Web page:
This brings me to the reasoning behind our first Medical Chest module, which reflects my nursing experience as well as Steve’s colorful career of adventure on land and sea. I have specific preferences in the items I reach for when I enter the hospital supply room, so here is an inventory of the contents packed in a logical sequence in our gasketed Lexan cases, along with some commentary on my rationale behind each:

Ten non-latex gloves – We chose vinyl since many people are allergic to latex (including some who are not aware of it).

Two 8” X 10” high absorbency ‘Abdominal’ pads – these dressings are extremely absorbent, versatile, and generous enough to cover a large wound.

25 4” X 4” gauze sponges – when someone is really bleeding, pressure is the first thing to think of to stop it. Gauze 4×4’s are great to just grab and hold on the fresh wound.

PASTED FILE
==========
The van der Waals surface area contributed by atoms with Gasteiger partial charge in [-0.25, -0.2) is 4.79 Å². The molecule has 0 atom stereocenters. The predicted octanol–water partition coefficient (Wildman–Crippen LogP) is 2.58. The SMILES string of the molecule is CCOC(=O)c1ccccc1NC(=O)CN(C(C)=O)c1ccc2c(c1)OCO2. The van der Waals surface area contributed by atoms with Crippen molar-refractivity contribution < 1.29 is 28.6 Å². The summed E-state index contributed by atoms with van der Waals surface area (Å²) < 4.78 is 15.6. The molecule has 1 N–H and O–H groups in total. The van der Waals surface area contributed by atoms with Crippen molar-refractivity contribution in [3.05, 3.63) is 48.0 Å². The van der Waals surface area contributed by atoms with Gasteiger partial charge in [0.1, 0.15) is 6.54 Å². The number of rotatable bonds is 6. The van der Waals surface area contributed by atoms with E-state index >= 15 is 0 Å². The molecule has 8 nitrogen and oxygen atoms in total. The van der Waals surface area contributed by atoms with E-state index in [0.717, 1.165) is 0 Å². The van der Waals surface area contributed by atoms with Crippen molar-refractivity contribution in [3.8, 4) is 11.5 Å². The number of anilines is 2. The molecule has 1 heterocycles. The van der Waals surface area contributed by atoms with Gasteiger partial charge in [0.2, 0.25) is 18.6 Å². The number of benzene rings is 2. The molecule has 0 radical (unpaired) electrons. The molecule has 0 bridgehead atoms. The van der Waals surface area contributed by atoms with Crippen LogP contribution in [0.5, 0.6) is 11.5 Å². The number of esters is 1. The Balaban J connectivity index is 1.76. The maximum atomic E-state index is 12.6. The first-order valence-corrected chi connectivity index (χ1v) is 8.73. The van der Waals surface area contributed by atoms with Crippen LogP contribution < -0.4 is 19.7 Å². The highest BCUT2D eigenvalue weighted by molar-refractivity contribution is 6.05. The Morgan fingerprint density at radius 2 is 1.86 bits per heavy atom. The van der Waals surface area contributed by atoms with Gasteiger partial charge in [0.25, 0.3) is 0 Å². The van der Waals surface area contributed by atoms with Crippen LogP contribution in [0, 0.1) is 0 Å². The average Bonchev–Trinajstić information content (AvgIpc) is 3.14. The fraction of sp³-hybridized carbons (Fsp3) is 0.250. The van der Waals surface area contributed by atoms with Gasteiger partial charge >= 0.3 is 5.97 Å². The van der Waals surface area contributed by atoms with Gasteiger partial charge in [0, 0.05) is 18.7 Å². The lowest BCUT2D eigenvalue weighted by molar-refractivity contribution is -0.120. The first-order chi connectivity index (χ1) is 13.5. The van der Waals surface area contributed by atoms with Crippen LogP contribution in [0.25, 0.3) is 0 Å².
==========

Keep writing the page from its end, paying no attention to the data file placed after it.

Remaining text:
10 stretch fabric knuckle/fingertip bandaids
20 stretch fabric 1” X 3” bandaids– this is my favorite tape for applying and changing dressings (and I’ve tried them all). It is easy to manipulate in tight spots, the adhesive lasts a long time, and it seems to cause the least irritation.

One roll Micropore paper tape

Two 100mL bottles of sterile water – sterile water or saline is a very good thing to have on hand for flushing a fresh wound.

One 12mL syringe – when you are flushing a wound with the sterile solution, a syringe helps to get some pressure going. This can be very helpful with displacing debris and microbes.